Retrenchments eminent at Walvis salt refiners

26 October 2021 | Labour

Leandrea Mouers


Employees of Walvis Bay Salt Holdings recently held a demonstration and handed over a petition to management concerning planned retrenchments at the company.

Petrus Petrus, the regional secretary of the Mine Workers Union’s (MUN) western branch, questioned the retrenchments in light of the company having made a 40% profit.

“We are dismayed and disappointed by management,” he said, adding that the company confirmed it had experienced high volumes of demand and wasn’t facing any financial difficulties.

“The company wants to get rid of permanent employees and re-employ them on a casual basis,” he said, and added that “after a good year of productivity and good returns, they want to reward employees by sending them into the street and later turn them into shift labourers”.

He said the company does not have any grounds to retrench employees.

“The drive for the retrenchment is based on draconic behaviour fuelled by capitalism with the aim to maximise profit at the expense of workers.”

The union also accused managing director Andre Snyman of nepotism.

MUN demanded that the company stop the retrenchment process and do away with the idea of outsourcing jobs.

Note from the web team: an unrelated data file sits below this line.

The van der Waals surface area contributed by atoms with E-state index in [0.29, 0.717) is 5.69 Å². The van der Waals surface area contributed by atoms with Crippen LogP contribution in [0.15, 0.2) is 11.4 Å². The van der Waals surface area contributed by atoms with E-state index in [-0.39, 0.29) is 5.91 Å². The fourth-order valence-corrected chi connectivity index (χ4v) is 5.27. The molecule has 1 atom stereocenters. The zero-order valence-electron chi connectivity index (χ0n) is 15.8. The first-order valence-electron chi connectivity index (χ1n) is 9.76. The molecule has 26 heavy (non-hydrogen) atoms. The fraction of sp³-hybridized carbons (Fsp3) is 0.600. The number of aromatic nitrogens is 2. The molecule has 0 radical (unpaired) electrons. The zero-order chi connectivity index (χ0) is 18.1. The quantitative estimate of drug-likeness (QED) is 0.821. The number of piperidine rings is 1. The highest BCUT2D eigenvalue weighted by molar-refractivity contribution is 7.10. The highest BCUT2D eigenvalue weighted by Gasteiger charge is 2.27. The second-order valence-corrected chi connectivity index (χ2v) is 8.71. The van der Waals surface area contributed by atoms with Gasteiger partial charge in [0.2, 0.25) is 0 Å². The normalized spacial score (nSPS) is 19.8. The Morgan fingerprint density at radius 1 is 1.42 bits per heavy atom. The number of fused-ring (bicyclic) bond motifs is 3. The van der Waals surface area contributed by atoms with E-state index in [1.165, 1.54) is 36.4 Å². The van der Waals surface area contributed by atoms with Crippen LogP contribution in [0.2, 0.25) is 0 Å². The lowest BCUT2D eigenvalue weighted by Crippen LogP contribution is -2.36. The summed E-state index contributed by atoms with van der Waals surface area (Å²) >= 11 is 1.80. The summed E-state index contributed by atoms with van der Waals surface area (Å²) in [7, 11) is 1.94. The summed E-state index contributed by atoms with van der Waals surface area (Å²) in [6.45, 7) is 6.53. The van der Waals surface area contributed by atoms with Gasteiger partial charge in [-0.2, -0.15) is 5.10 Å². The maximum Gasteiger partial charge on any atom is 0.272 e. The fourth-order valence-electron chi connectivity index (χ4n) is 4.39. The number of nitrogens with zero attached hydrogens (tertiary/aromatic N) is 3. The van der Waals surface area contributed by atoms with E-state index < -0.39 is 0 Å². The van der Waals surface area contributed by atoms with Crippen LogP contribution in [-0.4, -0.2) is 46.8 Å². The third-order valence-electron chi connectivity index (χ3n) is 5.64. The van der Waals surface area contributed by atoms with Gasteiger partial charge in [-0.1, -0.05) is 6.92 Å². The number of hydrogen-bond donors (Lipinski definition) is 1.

“The company should rather employ all casual workers on a permanent basis. We also want Snyman to resign.”

Not to standard

Meanwhile, Snyman did not dispute the fact that Walvis Bay Salt Holdings is performing well financially. “However, we have certain departments that are not performing well and which are not breaking even. The company has various profit centres and not all are performing to the required standards.”

He emphasised that if the company doesn’t act now, it could run the risk of some of these profit centres being shut down.

“We want to prevent this by trying to optimise performance. For example, our loading plant is utilised four to six days a month. The majority of our employees are permanent and we at all times try and engage with them to find the best potential solution to make the impact on an employee as minimal as possible.”

The company identified the loading plant as well as the bagging plant as departments that are not performing well.

“There are some inefficiencies. In terms of supply, the amount of salt provided to the Ekango plant also needs to be addressed, but that is a minor issue.”

Snyman added that the strategy envisioned for the loading plant is to fully outsource it.

On workers demanding his registration, he said this is in the hands of the board. “The board has to make that decision.”

Walvis Bay Salt Holdings has about 160 employees, with 25 who may be affected by the envisioned restructuring.

Snyman refuted the allegations of nepotism, saying “it is a blatant lie”.

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